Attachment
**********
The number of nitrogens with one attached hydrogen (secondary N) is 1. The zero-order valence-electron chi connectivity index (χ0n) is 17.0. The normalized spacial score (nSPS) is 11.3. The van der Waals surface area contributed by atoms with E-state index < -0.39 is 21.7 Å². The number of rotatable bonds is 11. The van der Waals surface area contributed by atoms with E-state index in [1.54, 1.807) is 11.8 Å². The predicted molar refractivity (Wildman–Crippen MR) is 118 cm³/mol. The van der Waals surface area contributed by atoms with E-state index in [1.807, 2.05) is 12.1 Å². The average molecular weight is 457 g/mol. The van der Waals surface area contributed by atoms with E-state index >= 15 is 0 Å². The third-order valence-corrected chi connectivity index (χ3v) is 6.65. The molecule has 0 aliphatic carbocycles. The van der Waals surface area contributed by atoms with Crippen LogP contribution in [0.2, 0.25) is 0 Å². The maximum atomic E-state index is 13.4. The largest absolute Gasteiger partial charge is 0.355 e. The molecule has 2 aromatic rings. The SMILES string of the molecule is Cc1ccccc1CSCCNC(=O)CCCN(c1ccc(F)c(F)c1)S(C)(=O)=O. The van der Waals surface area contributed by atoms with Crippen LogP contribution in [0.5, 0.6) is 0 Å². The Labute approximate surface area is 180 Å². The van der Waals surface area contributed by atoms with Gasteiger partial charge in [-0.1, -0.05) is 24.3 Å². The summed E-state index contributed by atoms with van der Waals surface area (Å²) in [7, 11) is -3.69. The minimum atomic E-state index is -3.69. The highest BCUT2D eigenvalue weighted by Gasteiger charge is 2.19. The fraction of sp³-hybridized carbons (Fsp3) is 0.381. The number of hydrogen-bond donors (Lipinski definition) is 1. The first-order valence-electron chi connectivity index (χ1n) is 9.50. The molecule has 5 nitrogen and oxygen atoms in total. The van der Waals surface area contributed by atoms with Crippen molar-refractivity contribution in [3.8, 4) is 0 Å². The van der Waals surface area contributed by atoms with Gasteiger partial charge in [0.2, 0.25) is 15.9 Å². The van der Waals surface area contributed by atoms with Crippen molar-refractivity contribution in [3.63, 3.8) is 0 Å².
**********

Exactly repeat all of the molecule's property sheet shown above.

The number of nitrogens with one attached hydrogen (secondary N) is 1. The zero-order valence-electron chi connectivity index (χ0n) is 17.0. The normalized spacial score (nSPS) is 11.3. The van der Waals surface area contributed by atoms with E-state index < -0.39 is 21.7 Å². The number of rotatable bonds is 11. The van der Waals surface area contributed by atoms with E-state index in [1.54, 1.807) is 11.8 Å². The predicted molar refractivity (Wildman–Crippen MR) is 118 cm³/mol. The van der Waals surface area contributed by atoms with E-state index in [1.807, 2.05) is 12.1 Å². The average molecular weight is 457 g/mol. The van der Waals surface area contributed by atoms with E-state index >= 15 is 0 Å². The third-order valence-corrected chi connectivity index (χ3v) is 6.65. The molecule has 0 aliphatic carbocycles. The van der Waals surface area contributed by atoms with Crippen LogP contribution in [0.2, 0.25) is 0 Å². The maximum atomic E-state index is 13.4. The largest absolute Gasteiger partial charge is 0.355 e. The molecule has 2 aromatic rings. The SMILES string of the molecule is Cc1ccccc1CSCCNC(=O)CCCN(c1ccc(F)c(F)c1)S(C)(=O)=O. The van der Waals surface area contributed by atoms with Crippen LogP contribution in [0.5, 0.6) is 0 Å². The Labute approximate surface area is 180 Å². The van der Waals surface area contributed by atoms with Gasteiger partial charge in [-0.1, -0.05) is 24.3 Å². The summed E-state index contributed by atoms with van der Waals surface area (Å²) in [7, 11) is -3.69. The minimum atomic E-state index is -3.69. The highest BCUT2D eigenvalue weighted by Gasteiger charge is 2.19. The fraction of sp³-hybridized carbons (Fsp3) is 0.381. The number of hydrogen-bond donors (Lipinski definition) is 1. The first-order valence-electron chi connectivity index (χ1n) is 9.50. The molecule has 5 nitrogen and oxygen atoms in total. The van der Waals surface area contributed by atoms with Crippen molar-refractivity contribution in [3.8, 4) is 0 Å². The van der Waals surface area contributed by atoms with Gasteiger partial charge in [0.2, 0.25) is 15.9 Å². The van der Waals surface area contributed by atoms with Crippen molar-refractivity contribution in [3.63, 3.8) is 0 Å².